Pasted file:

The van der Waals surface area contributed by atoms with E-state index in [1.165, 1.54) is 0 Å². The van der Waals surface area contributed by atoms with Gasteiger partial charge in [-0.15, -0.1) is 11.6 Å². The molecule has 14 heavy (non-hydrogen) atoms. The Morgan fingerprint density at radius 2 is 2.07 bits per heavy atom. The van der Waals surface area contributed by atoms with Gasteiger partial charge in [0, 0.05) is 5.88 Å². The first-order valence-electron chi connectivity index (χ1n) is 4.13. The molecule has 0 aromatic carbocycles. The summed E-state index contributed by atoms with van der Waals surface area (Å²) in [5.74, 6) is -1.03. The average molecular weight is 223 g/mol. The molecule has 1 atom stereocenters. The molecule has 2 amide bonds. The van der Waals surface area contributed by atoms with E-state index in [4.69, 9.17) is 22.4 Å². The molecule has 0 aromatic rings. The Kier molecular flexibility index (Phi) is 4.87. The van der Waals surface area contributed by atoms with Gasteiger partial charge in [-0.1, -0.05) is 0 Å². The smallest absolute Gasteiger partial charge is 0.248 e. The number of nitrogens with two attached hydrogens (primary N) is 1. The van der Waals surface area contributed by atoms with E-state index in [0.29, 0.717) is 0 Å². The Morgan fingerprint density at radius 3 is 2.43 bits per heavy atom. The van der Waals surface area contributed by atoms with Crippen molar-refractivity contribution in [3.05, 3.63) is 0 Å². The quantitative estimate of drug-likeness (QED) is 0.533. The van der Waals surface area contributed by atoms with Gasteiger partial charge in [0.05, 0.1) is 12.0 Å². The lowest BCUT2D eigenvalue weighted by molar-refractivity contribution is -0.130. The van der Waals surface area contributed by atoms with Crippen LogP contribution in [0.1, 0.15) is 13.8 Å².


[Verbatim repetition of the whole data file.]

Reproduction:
The van der Waals surface area contributed by atoms with E-state index in [1.165, 1.54) is 0 Å². The van der Waals surface area contributed by atoms with Gasteiger partial charge in [-0.15, -0.1) is 11.6 Å². The molecule has 14 heavy (non-hydrogen) atoms. The Morgan fingerprint density at radius 2 is 2.07 bits per heavy atom. The van der Waals surface area contributed by atoms with Gasteiger partial charge in [0, 0.05) is 5.88 Å². The first-order valence-electron chi connectivity index (χ1n) is 4.13. The molecule has 0 aromatic carbocycles. The summed E-state index contributed by atoms with van der Waals surface area (Å²) in [5.74, 6) is -1.03. The average molecular weight is 223 g/mol. The molecule has 1 atom stereocenters. The molecule has 2 amide bonds. The van der Waals surface area contributed by atoms with E-state index in [4.69, 9.17) is 22.4 Å². The molecule has 0 aromatic rings. The Kier molecular flexibility index (Phi) is 4.87. The van der Waals surface area contributed by atoms with Gasteiger partial charge in [-0.1, -0.05) is 0 Å². The smallest absolute Gasteiger partial charge is 0.248 e. The number of nitrogens with two attached hydrogens (primary N) is 1. The van der Waals surface area contributed by atoms with E-state index in [0.29, 0.717) is 0 Å². The Morgan fingerprint density at radius 3 is 2.43 bits per heavy atom. The van der Waals surface area contributed by atoms with Crippen molar-refractivity contribution in [3.05, 3.63) is 0 Å². The quantitative estimate of drug-likeness (QED) is 0.533. The van der Waals surface area contributed by atoms with Gasteiger partial charge in [0.05, 0.1) is 12.0 Å². The lowest BCUT2D eigenvalue weighted by molar-refractivity contribution is -0.130. The van der Waals surface area contributed by atoms with Crippen LogP contribution in [0.1, 0.15) is 13.8 Å².